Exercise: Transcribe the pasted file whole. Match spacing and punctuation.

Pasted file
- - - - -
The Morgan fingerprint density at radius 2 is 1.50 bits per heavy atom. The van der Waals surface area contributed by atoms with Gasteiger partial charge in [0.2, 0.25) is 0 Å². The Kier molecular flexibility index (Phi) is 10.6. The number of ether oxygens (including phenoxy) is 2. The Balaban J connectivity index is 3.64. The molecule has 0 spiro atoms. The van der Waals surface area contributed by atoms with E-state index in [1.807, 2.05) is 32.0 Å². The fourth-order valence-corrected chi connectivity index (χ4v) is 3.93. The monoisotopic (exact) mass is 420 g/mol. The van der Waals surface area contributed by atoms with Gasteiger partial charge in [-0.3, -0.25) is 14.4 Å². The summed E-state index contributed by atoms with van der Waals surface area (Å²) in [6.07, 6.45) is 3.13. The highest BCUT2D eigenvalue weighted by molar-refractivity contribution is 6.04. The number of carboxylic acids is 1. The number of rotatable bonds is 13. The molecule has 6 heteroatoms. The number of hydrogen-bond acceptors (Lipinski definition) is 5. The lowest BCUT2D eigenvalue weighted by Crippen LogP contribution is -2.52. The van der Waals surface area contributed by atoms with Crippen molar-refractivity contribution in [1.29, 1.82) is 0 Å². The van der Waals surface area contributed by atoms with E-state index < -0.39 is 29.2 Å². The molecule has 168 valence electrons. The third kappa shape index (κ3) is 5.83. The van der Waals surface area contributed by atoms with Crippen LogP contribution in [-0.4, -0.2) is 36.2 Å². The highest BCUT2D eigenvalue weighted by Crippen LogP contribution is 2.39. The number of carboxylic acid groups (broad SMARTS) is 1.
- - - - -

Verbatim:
The Morgan fingerprint density at radius 2 is 1.50 bits per heavy atom. The van der Waals surface area contributed by atoms with Gasteiger partial charge in [0.2, 0.25) is 0 Å². The Kier molecular flexibility index (Phi) is 10.6. The number of ether oxygens (including phenoxy) is 2. The Balaban J connectivity index is 3.64. The molecule has 0 spiro atoms. The van der Waals surface area contributed by atoms with E-state index in [1.807, 2.05) is 32.0 Å². The fourth-order valence-corrected chi connectivity index (χ4v) is 3.93. The monoisotopic (exact) mass is 420 g/mol. The van der Waals surface area contributed by atoms with Gasteiger partial charge in [-0.3, -0.25) is 14.4 Å². The summed E-state index contributed by atoms with van der Waals surface area (Å²) in [6.07, 6.45) is 3.13. The highest BCUT2D eigenvalue weighted by molar-refractivity contribution is 6.04. The number of carboxylic acids is 1. The number of rotatable bonds is 13. The molecule has 6 heteroatoms. The number of hydrogen-bond acceptors (Lipinski definition) is 5. The lowest BCUT2D eigenvalue weighted by Crippen LogP contribution is -2.52. The van der Waals surface area contributed by atoms with Crippen molar-refractivity contribution in [1.29, 1.82) is 0 Å². The van der Waals surface area contributed by atoms with E-state index < -0.39 is 29.2 Å². The molecule has 168 valence electrons. The third kappa shape index (κ3) is 5.83. The van der Waals surface area contributed by atoms with Crippen LogP contribution in [-0.4, -0.2) is 36.2 Å². The highest BCUT2D eigenvalue weighted by Crippen LogP contribution is 2.39. The number of carboxylic acid groups (broad SMARTS) is 1.